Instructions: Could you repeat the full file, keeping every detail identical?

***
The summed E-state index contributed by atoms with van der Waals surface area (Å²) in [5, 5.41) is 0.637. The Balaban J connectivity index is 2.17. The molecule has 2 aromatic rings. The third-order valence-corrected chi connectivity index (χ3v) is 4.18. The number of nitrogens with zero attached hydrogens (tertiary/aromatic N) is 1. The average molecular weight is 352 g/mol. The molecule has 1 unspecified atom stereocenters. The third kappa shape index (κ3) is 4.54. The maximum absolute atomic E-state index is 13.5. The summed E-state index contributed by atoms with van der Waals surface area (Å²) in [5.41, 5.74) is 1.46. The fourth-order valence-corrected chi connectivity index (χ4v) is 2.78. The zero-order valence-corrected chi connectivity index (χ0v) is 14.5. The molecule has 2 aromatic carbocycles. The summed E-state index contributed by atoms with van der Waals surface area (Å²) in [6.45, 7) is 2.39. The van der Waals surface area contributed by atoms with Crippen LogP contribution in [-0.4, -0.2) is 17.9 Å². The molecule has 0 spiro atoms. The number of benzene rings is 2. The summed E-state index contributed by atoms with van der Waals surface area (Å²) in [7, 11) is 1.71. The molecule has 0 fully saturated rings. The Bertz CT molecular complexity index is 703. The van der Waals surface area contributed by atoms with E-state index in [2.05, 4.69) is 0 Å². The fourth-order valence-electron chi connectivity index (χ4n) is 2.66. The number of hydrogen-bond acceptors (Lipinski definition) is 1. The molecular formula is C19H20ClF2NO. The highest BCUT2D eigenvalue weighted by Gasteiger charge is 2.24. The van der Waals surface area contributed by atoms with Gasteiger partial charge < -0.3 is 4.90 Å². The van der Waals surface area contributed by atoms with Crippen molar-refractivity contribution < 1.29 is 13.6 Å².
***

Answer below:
The summed E-state index contributed by atoms with van der Waals surface area (Å²) in [5, 5.41) is 0.637. The Balaban J connectivity index is 2.17. The molecule has 2 aromatic rings. The third-order valence-corrected chi connectivity index (χ3v) is 4.18. The number of nitrogens with zero attached hydrogens (tertiary/aromatic N) is 1. The average molecular weight is 352 g/mol. The molecule has 1 unspecified atom stereocenters. The third kappa shape index (κ3) is 4.54. The maximum absolute atomic E-state index is 13.5. The summed E-state index contributed by atoms with van der Waals surface area (Å²) in [5.41, 5.74) is 1.46. The fourth-order valence-corrected chi connectivity index (χ4v) is 2.78. The zero-order valence-corrected chi connectivity index (χ0v) is 14.5. The molecule has 2 aromatic carbocycles. The summed E-state index contributed by atoms with van der Waals surface area (Å²) in [6.45, 7) is 2.39. The van der Waals surface area contributed by atoms with Crippen LogP contribution in [-0.4, -0.2) is 17.9 Å². The molecule has 0 spiro atoms. The number of benzene rings is 2. The summed E-state index contributed by atoms with van der Waals surface area (Å²) in [7, 11) is 1.71. The molecule has 0 fully saturated rings. The Bertz CT molecular complexity index is 703. The van der Waals surface area contributed by atoms with E-state index in [2.05, 4.69) is 0 Å². The fourth-order valence-electron chi connectivity index (χ4n) is 2.66. The number of hydrogen-bond acceptors (Lipinski definition) is 1. The molecular formula is C19H20ClF2NO. The highest BCUT2D eigenvalue weighted by Gasteiger charge is 2.24. The van der Waals surface area contributed by atoms with Gasteiger partial charge < -0.3 is 4.90 Å². The van der Waals surface area contributed by atoms with Crippen molar-refractivity contribution < 1.29 is 13.6 Å².